Andrew Zugner, a 2008 Whitworth graduate in health, fitness and physical education/secondary education, is currently in his first year as a physical education teacher at Ontario High School, in Ontario, Ore. His extracurricular activities this fall have included coaching duties with the freshman, JV, and varsity football teams.
During his four years at Whitworth, Andrew was a member of the Pirate football team. His final two years of competition included a number of injuries that kept him sidelined but never dampened his desire to be a team player. He could often be found helping out the offensive line coach, regardless of the weather or Andrew’s physical condition. His Whitworth experiences and commitment to people have been instrumental in his first teaching position at Ontario.
“When I first came to Ontario and saw the condition of the weight room I was somewhat appalled,” says Andrew, “but I felt that it was not really my place to say anything, being a first-year teacher and all.” He continues, “After a couple of weeks of teaching classes in there, I saw how unmotivated my students were when they were heading into the weight room. There were even times when I was unmotivated to be in there. So I decided that it was time for a change. I started by talking with the other weights teacher, the principal, and some of the coaches, and I told them that if they helped fund the project I would do the work.”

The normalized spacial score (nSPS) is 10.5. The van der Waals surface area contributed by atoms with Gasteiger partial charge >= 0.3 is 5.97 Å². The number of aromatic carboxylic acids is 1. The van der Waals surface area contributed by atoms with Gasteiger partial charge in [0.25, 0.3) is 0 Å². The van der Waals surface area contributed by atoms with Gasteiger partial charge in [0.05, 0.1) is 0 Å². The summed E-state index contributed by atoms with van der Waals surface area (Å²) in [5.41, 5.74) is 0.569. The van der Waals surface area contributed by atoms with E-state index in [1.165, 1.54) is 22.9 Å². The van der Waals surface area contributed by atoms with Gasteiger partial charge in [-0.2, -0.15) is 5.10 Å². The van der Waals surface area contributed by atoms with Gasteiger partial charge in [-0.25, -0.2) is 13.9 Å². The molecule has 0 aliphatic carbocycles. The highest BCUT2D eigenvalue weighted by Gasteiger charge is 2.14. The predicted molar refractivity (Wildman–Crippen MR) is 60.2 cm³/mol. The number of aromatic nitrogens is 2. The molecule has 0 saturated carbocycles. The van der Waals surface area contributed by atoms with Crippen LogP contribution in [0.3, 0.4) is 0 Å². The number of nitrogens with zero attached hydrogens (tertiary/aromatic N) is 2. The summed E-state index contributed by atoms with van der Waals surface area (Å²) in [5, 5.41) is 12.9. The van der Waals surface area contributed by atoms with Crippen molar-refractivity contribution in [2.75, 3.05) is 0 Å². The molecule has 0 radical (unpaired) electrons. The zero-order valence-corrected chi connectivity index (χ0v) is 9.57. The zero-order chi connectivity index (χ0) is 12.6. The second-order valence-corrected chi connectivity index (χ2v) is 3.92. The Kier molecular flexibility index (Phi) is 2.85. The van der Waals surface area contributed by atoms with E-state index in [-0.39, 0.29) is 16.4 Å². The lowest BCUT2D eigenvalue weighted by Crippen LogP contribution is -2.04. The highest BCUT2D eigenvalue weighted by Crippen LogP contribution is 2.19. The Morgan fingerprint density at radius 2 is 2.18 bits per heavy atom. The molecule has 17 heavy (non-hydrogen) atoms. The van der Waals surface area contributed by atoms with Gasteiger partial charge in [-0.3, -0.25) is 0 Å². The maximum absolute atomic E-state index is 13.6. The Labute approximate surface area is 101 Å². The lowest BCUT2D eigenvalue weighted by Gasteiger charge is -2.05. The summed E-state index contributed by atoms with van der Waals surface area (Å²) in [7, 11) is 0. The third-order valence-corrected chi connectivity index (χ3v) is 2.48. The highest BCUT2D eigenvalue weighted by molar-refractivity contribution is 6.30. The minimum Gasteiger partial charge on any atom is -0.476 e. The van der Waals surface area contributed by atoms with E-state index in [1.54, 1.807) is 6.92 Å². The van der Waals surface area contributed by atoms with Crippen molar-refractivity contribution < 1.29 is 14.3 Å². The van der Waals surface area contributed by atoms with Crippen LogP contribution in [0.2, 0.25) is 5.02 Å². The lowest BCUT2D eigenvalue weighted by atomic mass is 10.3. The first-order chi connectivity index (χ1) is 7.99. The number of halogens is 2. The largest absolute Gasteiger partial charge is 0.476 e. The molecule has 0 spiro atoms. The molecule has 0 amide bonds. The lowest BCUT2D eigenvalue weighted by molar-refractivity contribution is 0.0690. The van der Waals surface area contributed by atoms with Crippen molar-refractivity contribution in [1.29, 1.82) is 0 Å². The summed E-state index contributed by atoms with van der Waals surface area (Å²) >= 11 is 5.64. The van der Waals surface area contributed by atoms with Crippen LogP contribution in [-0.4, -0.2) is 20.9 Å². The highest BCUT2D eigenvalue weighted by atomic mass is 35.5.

Andrew raised approximately $4,000 to rejuvenate the weight room. The money included donations from the school’s coaches and its principal, as well as a gift from a local Pepsi distributor. In addition to fund-raising, Andrew invested many late nights painting the weight room to create a more energized atmosphere.
In addition to his work in athletics, Andrew has involved himself with students at as many events as possible. He chaperoned three events this fall: a powder puff football game, the homecoming dance, and an after-game dance. With his first football season behind him, he’s planning to open the weight room before and after school to allow students to work out.
“My purpose is just to do the right thing in order to give my students something they should have had a long time ago,” he says. “Most of the kids at Ontario have pretty difficult lives due to problems that range from broken families to gang activity to just being poor [approximately 60 percent of the school’s student body is on free or reduced-cost lunch]”. Andrew admits that a commitment like his consumes a lot of time, but he believes that if he can help kids and get them on the right track, it’s worth it.